The origin of the Australian Veranda House comes from India. English military officers stationed in India as part of the British Empire brought the design with them to Australia. Hence the prevalence of the verandah in many of our earliest Colonial dwellings – 1788 to 1840 and beyond.
Australia’s earliest white settlement took place in NSW which is one of six states in the country. Sydney in NSW is where the first fleet of convicts arrived in 1788 under the stewardship of Governor Phillip who on 26 January 1788, brought with him into Sydney Cove; 751 convicts and their children along with 252 marines and their families. As the colony developed on rather uncertain prospects, eventually a farming community arose and by 1840, it had spread into the hinterland of New South Wales.
Agrarian livelihoods were supplemented by imports mainly from India and Indonesia as the British East India Company had several well established trade routes in the region. However, after several waves of convict transportees that arrived in the Colony between 1789 and 1791, the settlers at Sydney Cove were critically short of food. Farms, established with convict labour were unable to meet the demands of the population. Explorers set out to find new land for cultivation.
By 1820, farms in Parramatta, Liverpool, Camden, Campbelltown, Richmond, Windsor, Pitt Town and other satellites had opened up for market gardening, viticulture, sheep grazing and wool manufacture. These farms and pastures all depended on an abundant source of free convict labour to survive. Convicts were assigned to farmers under strict conditions known as the Assignment System.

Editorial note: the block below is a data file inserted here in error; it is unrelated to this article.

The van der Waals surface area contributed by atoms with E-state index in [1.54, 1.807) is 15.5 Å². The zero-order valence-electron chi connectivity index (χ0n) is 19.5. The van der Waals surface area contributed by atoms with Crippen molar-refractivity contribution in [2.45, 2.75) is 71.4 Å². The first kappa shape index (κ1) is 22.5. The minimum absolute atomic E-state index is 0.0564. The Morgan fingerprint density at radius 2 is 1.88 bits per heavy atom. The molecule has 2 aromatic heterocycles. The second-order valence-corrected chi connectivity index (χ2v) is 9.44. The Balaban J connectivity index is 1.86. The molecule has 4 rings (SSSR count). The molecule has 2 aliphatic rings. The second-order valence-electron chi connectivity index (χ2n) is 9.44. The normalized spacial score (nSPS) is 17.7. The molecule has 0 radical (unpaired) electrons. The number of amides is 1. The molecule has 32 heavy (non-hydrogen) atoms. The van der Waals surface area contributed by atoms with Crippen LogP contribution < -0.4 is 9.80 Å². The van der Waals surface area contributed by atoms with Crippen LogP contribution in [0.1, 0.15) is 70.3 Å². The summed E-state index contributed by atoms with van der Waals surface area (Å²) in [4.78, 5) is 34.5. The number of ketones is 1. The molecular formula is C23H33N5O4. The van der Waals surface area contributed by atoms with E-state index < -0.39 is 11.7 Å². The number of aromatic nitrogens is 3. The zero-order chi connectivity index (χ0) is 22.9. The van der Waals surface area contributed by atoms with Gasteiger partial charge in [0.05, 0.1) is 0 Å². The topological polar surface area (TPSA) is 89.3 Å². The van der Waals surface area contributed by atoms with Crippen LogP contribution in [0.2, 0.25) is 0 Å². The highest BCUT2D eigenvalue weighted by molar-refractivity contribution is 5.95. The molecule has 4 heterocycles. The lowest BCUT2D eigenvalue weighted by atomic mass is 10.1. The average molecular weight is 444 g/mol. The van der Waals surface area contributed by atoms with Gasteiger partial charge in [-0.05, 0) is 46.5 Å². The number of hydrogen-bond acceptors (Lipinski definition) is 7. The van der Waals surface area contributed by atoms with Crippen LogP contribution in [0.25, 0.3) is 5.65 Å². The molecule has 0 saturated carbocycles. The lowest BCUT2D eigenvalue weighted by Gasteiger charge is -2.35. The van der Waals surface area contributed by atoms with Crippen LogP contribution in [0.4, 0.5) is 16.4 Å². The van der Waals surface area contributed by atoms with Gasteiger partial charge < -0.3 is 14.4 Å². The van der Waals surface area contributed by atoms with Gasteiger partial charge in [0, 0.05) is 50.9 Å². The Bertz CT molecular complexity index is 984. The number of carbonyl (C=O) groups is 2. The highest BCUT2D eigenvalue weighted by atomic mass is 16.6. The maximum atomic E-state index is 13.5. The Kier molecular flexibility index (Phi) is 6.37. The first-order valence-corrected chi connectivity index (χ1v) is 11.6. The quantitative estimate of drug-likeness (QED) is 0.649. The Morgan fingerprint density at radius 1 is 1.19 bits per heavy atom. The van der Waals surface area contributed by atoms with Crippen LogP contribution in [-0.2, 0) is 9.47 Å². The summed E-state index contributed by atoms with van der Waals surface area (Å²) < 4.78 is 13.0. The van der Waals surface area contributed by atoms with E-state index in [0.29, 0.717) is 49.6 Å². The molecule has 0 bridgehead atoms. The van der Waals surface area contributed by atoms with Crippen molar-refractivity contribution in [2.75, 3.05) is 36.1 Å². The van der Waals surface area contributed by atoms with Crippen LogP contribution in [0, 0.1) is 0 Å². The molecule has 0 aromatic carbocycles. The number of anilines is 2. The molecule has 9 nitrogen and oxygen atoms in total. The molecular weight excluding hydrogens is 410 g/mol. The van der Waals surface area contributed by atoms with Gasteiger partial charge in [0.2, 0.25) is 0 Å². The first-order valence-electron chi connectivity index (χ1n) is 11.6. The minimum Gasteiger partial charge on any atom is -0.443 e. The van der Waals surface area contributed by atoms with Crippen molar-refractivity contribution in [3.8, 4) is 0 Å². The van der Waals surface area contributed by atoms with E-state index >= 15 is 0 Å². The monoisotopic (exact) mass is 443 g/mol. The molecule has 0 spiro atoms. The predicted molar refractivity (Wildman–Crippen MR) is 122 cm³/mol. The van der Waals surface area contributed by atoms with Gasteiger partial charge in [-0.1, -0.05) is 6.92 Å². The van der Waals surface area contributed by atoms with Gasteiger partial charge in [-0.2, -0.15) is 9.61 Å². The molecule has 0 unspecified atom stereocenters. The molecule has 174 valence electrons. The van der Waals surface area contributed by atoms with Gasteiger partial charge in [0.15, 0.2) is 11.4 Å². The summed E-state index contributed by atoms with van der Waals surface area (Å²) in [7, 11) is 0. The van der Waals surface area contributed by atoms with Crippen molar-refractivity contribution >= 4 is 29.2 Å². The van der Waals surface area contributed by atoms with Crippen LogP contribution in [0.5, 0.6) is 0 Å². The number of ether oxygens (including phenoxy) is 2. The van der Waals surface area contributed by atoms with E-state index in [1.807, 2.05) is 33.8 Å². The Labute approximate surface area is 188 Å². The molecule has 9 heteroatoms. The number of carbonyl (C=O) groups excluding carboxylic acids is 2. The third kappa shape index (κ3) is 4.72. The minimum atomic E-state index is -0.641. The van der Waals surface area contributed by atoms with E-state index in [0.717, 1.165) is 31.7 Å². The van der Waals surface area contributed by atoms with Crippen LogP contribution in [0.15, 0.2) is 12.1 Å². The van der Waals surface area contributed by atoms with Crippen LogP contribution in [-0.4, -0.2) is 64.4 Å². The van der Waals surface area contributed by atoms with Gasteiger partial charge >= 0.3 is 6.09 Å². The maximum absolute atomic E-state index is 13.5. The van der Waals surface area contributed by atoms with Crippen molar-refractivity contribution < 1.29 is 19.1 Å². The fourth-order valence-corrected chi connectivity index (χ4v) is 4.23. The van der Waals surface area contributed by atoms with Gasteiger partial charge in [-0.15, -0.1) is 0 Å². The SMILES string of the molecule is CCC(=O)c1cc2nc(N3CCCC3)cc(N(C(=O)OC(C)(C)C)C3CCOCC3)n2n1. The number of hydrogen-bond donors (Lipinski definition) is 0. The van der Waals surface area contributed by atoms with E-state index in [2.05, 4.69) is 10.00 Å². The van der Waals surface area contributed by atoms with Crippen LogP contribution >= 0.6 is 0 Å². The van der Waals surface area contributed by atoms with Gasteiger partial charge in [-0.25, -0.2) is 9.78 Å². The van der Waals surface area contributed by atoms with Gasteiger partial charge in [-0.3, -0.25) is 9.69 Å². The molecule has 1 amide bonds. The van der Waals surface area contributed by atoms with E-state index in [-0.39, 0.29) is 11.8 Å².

Governor Macquarie who was the fifth governor in NSW served from 1810 to 1821. He had a leading role in the social, economic and architectural development of the colony. His term of office coincided with an increase in the number of convicts. His solution was to establish an ambitious programme of public works (new buildings, towns, roads and farms) to help absorb these numbers. He encouraged well-behaved convicts into the wider community through tickets-of-leave.
Macquarie is considered to have had a crucial influence on the transition of New South Wales from a penal colony to a free settlement and therefore to have played a major role in the shaping of Australian society in the early nineteenth century. He applied his experience as a British officer in India to the business of domestic and civil construction. It was therefore not fortuitous that the so called ‘veranda house’ based on the Indian prototype became the standard for domestic farm buildings.
Paul Rappoport – Heritage 21 – 3 March 2011